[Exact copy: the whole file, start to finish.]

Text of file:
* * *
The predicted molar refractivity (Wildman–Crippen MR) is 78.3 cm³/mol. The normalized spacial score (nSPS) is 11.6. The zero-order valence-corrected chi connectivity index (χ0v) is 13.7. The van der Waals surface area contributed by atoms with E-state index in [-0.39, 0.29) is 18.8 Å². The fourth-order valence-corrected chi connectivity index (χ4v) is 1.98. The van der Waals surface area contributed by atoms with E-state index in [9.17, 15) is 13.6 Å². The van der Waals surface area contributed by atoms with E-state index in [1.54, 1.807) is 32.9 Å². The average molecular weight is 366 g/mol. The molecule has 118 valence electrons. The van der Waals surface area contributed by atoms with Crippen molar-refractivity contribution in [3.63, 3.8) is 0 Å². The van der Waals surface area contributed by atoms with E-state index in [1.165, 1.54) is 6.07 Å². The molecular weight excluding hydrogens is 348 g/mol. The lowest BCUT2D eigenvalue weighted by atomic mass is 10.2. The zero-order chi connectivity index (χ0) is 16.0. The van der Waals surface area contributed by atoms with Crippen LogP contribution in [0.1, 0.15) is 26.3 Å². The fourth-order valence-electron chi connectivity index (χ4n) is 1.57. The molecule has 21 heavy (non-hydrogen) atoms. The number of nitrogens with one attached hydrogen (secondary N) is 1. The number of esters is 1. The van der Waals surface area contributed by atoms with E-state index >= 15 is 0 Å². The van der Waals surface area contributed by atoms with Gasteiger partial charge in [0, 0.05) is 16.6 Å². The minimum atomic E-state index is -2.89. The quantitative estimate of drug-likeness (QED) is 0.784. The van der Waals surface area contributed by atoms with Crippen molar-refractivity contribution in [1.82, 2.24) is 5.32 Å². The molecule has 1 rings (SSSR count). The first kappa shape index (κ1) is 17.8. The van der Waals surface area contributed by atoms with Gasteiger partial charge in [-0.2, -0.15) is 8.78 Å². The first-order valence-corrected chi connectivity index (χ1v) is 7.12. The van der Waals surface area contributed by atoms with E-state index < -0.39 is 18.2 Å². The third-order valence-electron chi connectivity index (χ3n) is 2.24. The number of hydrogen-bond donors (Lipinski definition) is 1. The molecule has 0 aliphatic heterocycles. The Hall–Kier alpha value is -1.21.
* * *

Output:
The predicted molar refractivity (Wildman–Crippen MR) is 78.3 cm³/mol. The normalized spacial score (nSPS) is 11.6. The zero-order valence-corrected chi connectivity index (χ0v) is 13.7. The van der Waals surface area contributed by atoms with E-state index in [-0.39, 0.29) is 18.8 Å². The fourth-order valence-corrected chi connectivity index (χ4v) is 1.98. The van der Waals surface area contributed by atoms with E-state index in [9.17, 15) is 13.6 Å². The van der Waals surface area contributed by atoms with E-state index in [1.54, 1.807) is 32.9 Å². The average molecular weight is 366 g/mol. The molecule has 118 valence electrons. The van der Waals surface area contributed by atoms with Crippen molar-refractivity contribution in [3.63, 3.8) is 0 Å². The van der Waals surface area contributed by atoms with E-state index in [1.165, 1.54) is 6.07 Å². The molecular weight excluding hydrogens is 348 g/mol. The lowest BCUT2D eigenvalue weighted by atomic mass is 10.2. The zero-order chi connectivity index (χ0) is 16.0. The van der Waals surface area contributed by atoms with Crippen LogP contribution in [0.1, 0.15) is 26.3 Å². The fourth-order valence-electron chi connectivity index (χ4n) is 1.57. The molecule has 21 heavy (non-hydrogen) atoms. The number of nitrogens with one attached hydrogen (secondary N) is 1. The number of esters is 1. The van der Waals surface area contributed by atoms with E-state index >= 15 is 0 Å². The van der Waals surface area contributed by atoms with Gasteiger partial charge in [0, 0.05) is 16.6 Å². The minimum atomic E-state index is -2.89. The quantitative estimate of drug-likeness (QED) is 0.784. The van der Waals surface area contributed by atoms with Crippen molar-refractivity contribution in [1.82, 2.24) is 5.32 Å². The molecule has 1 rings (SSSR count). The first kappa shape index (κ1) is 17.8. The van der Waals surface area contributed by atoms with Gasteiger partial charge in [-0.2, -0.15) is 8.78 Å². The first-order valence-corrected chi connectivity index (χ1v) is 7.12. The van der Waals surface area contributed by atoms with E-state index < -0.39 is 18.2 Å². The third-order valence-electron chi connectivity index (χ3n) is 2.24. The number of hydrogen-bond donors (Lipinski definition) is 1. The molecule has 0 aliphatic heterocycles. The Hall–Kier alpha value is -1.21.